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22 of 23 people found the following review helpful By A Customer on July 31, 1998
Format: Paperback
Gluck is cast as the "poor younger child" of two abusive older brothers. They are all presented with a quest to find the source of the local river, and though the two older brothers fail, the younger brother suceeds because he is pure of heart. It's very classic, metaphorical and I highly recommend it, as it was a fave of mine as a child. I was glad to see it's still in print. Austrian.
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2 of 2 people found the following review helpful By Edward F. Weber on December 23, 2012
Format: Kindle Edition Verified Purchase
Years ago I was a Scoutmaster for 13 years. I would have loved to have known this story back then to tell around the campfire. - - - Three brothers live in a mythical valley where they have a vista of a gorgeous waterfall pouring out of the mountains. The afternoon turns the waterfall to a golden blaze, hence the name Golden River. The two older brothers are very mean and bully the youngest of them and make him do the chores. They are angered to find that one night while they are gone the younger brother gives shelter to a stranger. Arriving back home they throw him out in spite of his warning that he is the West Wind and will return just one time. His return is in the form of a gale force wind that destroys their house. Not only that but the West Wind stops the rainfall into the valley; the farm dries up; the three brothers move to the city. They use some gold that they have to become goldsmiths but spend the profits instead of using some to buy more gold for smithing. The younger brother treasures a gold mug with a face imprinted on it. They tear it away from him and toss it into the kettle to be melted down. Then they leave. The youngest brother hears a voice from the kettle and realizes that it comes from the face that was on the mug. He is asking to be fished out. When the brother does this, the gold face becomes a head and body and sprouts arms and legs and struts about as a dwarf. This is the King of the Golden River. As a reward for the boy's kindnesses he tells the boy the secret of how to turn the river to gold to make himself rich.- - That's all I will divulge. - - There is a moral, of course. This tale is short and delightful; written as present for the young girl who later becomes his wife.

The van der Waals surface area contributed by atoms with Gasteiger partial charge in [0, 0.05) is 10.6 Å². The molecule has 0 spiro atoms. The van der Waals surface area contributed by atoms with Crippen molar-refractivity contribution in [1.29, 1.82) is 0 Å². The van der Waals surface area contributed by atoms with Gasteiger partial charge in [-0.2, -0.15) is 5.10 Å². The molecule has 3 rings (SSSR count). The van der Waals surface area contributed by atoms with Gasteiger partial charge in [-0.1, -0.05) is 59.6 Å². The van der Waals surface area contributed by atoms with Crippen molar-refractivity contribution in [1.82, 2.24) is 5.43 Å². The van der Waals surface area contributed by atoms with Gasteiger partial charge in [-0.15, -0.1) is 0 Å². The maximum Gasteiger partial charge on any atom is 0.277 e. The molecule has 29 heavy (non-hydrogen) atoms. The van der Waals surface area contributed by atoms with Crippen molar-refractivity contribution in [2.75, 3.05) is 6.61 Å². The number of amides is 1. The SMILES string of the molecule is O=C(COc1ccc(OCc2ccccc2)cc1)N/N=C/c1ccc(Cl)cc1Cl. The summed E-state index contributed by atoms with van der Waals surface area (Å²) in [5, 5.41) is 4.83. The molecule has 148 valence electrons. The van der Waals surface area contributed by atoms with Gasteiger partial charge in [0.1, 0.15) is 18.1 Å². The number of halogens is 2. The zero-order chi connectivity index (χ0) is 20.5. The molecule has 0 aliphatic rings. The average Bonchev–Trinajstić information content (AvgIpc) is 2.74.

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2 of 2 people found the following review helpful By Richard and Liz TOP 1000 REVIEWER on October 8, 2014
Format: Kindle Edition Verified Purchase
Meet the Black brothers: Schwartz, Hans and Gluck. In some ways this story is a little like Cinderella in that Schwartz and Hans are mean spirited towards Gluck. It differs in that Gluck does not get swept away by a beautiful princess at the end!